If I ever have to teach online again, …

I will start with a session about how to efficiently and politely use the online tools.

In the online lecture last week, I decided to use Zoom’s breakout rooms. The students loved it and I really think it is a great tool to create a private working space for the students. In fact, I think it works even better for the students than my usual in-class group assignments. However, many of the students wasted almost their complete time in trying to figure out tech stuff, like sharing your screen, connecting via laptop and phone, etc.

Another big problem I am facing right now is students not switching on their cameras. When I asked at the beginning of the lectures who has a camera and who doesn’t, all said they have one. But when I ask now to switch them on, at least half of over 30 students simply do not. I tried to explain them that it is simply not polite and not very useful for the lectures – I need also visual feedback how they are doing.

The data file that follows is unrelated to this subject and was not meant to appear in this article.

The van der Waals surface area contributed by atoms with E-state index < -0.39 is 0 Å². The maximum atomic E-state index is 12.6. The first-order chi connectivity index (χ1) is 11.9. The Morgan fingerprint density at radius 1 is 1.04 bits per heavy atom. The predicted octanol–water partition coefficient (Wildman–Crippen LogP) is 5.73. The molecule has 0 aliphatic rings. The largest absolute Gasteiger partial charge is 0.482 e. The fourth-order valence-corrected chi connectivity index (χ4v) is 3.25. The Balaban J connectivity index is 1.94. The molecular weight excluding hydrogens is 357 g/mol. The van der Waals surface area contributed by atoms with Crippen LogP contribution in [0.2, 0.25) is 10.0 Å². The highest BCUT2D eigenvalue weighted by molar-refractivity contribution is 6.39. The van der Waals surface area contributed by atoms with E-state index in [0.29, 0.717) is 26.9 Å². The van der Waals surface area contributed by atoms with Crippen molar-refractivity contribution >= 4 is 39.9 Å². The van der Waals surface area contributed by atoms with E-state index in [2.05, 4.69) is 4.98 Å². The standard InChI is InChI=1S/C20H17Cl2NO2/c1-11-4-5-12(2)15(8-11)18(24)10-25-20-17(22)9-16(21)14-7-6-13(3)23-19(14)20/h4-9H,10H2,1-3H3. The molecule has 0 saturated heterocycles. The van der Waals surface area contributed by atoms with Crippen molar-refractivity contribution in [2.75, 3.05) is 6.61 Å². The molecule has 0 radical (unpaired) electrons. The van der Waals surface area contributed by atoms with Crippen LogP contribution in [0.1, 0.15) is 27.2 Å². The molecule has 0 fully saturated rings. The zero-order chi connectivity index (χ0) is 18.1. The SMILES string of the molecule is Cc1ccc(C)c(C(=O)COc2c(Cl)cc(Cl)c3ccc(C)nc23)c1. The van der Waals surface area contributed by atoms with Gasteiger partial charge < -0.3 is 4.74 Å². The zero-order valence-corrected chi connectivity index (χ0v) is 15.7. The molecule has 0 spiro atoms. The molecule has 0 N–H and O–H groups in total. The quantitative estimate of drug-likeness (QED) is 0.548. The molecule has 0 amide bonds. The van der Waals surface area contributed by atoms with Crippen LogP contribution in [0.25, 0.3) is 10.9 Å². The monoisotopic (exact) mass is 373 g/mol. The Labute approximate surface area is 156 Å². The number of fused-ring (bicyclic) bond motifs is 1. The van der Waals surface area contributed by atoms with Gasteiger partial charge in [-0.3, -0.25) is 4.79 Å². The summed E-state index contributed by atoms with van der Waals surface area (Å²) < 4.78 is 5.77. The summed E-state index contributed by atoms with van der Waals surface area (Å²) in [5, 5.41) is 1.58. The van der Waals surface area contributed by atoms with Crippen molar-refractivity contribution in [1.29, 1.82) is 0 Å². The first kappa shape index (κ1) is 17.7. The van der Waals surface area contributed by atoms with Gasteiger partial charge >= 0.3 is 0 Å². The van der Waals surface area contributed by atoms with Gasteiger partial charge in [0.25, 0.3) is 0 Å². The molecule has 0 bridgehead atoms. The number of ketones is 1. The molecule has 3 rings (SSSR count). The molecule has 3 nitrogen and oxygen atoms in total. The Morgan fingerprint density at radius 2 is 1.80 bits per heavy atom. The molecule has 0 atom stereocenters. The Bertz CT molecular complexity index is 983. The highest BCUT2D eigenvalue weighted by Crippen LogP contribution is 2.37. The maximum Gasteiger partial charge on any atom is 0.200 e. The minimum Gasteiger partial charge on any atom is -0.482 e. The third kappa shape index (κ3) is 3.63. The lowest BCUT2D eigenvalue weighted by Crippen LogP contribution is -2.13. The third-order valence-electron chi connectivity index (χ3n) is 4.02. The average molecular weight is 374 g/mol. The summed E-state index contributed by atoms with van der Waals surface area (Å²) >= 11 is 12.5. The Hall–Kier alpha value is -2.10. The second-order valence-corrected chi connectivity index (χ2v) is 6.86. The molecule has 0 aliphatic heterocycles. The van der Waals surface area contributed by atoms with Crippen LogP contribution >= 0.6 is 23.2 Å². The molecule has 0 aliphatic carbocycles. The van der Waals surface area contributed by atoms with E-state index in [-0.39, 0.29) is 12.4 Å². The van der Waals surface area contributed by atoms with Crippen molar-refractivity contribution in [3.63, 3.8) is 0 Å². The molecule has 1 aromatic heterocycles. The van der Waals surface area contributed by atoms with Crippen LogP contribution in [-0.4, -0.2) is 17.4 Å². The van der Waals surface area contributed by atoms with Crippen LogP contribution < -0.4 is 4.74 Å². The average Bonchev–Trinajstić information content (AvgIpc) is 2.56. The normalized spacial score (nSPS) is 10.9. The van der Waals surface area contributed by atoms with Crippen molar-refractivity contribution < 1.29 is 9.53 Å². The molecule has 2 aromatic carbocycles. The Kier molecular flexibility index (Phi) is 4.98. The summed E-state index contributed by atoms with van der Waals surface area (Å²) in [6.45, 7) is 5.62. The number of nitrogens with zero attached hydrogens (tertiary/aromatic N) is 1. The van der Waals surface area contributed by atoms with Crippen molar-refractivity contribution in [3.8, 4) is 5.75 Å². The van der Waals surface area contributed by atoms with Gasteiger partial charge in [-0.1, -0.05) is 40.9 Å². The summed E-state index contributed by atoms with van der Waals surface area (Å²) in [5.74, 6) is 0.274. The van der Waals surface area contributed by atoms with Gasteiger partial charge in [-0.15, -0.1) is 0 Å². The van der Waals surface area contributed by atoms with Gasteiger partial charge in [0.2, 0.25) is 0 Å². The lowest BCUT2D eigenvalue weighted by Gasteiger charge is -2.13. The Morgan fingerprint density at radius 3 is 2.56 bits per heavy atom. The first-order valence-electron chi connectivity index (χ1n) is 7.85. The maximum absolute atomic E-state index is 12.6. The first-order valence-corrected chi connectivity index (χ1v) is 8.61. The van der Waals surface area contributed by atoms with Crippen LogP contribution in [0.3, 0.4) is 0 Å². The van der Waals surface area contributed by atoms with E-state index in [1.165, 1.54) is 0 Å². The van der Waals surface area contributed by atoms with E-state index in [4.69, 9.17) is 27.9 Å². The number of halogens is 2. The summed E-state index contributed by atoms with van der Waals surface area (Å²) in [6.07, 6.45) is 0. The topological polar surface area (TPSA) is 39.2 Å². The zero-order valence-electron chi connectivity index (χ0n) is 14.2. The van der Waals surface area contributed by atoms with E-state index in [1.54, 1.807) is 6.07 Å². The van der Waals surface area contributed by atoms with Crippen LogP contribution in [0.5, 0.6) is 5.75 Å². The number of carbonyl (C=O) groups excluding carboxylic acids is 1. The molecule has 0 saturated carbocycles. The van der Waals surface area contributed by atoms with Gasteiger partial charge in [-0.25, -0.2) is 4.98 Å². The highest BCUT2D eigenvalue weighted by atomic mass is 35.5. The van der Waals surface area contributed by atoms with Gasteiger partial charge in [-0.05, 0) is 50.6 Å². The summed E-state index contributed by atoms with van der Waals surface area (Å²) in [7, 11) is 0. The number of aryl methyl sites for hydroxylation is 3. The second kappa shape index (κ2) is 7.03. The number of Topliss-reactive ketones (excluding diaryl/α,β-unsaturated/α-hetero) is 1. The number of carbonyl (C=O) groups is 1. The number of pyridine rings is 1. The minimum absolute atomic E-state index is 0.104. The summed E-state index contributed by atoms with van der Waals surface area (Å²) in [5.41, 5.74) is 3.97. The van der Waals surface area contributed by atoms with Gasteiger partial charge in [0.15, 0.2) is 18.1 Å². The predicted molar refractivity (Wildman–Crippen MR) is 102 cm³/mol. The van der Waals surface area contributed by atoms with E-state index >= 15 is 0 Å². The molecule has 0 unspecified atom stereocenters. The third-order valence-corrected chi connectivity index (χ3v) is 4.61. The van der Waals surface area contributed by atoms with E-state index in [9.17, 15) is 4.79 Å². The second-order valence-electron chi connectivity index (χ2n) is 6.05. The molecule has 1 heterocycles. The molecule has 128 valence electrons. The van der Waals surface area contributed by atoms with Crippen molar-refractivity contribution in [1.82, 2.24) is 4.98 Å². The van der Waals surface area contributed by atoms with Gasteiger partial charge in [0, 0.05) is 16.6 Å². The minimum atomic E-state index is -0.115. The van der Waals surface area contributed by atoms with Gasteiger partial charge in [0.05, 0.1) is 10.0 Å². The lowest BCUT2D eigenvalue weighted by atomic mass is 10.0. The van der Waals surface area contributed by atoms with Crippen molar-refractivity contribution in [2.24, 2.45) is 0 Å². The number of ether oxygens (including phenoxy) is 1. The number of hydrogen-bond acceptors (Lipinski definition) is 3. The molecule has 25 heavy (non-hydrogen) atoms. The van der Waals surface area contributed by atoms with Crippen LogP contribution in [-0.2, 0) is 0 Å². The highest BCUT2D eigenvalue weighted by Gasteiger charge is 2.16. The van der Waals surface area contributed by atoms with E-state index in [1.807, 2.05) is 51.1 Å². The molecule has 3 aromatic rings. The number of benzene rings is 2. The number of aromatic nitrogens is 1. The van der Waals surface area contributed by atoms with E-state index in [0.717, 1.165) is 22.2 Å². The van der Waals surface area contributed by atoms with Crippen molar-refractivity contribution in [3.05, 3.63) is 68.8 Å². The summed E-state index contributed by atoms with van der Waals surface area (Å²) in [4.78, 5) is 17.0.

So, in summary, if I ever need to teach fully online again, I will start with a session on advanced tool usage and what we call netiquette – how to behave politely and efficiently in online lectures. ┬áMore concretely, these should include:

  • Switch on your camera, position it correctly
  • Switch off your microphone, unless you want to say something
  • Put your full name
  • Use the “raise hand” and other available buttons
  • Use the breakout rooms, call for help, return back to main room and back to breakout room
  • Use the chat
  • Share your screen
  • Connect with two devices: your laptop and your phone, share the screen of your laptop
  • Use polls

Of course, this is very Zoom-centric. However, most of the video conferencing tools have now one or more of these features, which are indeed very useful. If you want to use some additional tools, it is even more important to practice them before (e.g. for polling).

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